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Candlestick plant, nemesia and celosia

by Janet Carson | October 3, 2021 at 5:02 p.m.

I started the week off with a mixed bouquet from our St. Joseph's Lettuce Grow event from last week. The brain-like red and yellow blooms are crested celosia, while the small spikes of pinkish red flowers are another variety of celosia. Commonly called cockscomb, the annual flowers have a wide range of colors to choose from, but also three main flower types--crested,

plumed

or spiked.

They last a long time as a cut flower and can also be easily dried. They grow easily from seed or transplants, and are a great summer annual for full sun. Older varieties often can reseed themselves. Thrown into the bouquet are some spikes of rosemary and a few bloom spikes of garlic chives. Simple, but beautiful.

Candlestick plant or candlestick tree

is an annual plant that can grow 6-8 feet tall in one season. At the end of summer, it is supposed to produce large, yellow spikes of flowers.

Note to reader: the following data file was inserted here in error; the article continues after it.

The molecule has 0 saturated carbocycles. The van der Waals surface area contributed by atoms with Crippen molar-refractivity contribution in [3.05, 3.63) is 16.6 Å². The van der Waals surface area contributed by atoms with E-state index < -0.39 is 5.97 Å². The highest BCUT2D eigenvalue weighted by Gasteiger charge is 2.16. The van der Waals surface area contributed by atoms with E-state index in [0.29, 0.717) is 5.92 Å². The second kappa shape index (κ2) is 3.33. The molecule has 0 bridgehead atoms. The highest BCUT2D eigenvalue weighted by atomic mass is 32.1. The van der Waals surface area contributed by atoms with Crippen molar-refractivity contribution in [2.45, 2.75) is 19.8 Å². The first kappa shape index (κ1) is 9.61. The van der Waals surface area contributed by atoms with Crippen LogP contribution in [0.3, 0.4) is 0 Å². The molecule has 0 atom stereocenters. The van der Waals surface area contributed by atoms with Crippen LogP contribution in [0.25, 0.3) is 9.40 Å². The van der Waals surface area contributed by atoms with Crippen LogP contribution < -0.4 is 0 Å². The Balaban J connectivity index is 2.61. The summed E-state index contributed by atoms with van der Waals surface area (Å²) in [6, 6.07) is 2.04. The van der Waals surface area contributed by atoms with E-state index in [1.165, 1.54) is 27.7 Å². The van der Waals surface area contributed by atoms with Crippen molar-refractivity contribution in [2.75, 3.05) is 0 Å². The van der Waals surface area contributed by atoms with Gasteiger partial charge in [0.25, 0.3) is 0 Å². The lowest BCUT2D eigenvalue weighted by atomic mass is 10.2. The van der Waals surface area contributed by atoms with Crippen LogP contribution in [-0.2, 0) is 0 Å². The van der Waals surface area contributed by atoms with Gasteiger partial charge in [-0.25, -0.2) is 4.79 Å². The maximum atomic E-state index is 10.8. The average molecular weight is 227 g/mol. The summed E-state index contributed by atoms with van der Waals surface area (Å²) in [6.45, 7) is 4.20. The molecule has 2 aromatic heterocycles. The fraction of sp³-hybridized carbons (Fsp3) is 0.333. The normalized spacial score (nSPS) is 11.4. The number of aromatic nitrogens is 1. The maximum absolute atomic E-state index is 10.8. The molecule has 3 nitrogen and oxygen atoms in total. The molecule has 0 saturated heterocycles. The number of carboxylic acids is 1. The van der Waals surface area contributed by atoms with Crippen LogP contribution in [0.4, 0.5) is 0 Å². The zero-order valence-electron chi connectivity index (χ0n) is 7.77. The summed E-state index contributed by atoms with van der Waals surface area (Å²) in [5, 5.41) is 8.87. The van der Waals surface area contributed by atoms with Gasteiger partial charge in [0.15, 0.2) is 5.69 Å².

Latin name can vary from Senna alata or Cassia alata--both the same plant. I don't have room for this large plant in the front garden, so I planted one in a large container on the deck--which gets full sun. The plant has grown 6 feet tall, and every time I think a flower bud is forming, more leaves open.

Somewhat disappointing. I have had other gardeners whose plants are loaded this year. Oh well, you win some, you lose some!

Nemesia

is another annual plant, this one native to South Africa. It is related to snapdragons, and like snapdragons, grows better in cooler, milder conditions.

It would be an interesting plant for us in the spring or fall through early winter. In a mild winter, it might overwinter, but don't count on it. While most varieties would struggle in the south during the summer, they are working on more heat tolerant varieties.

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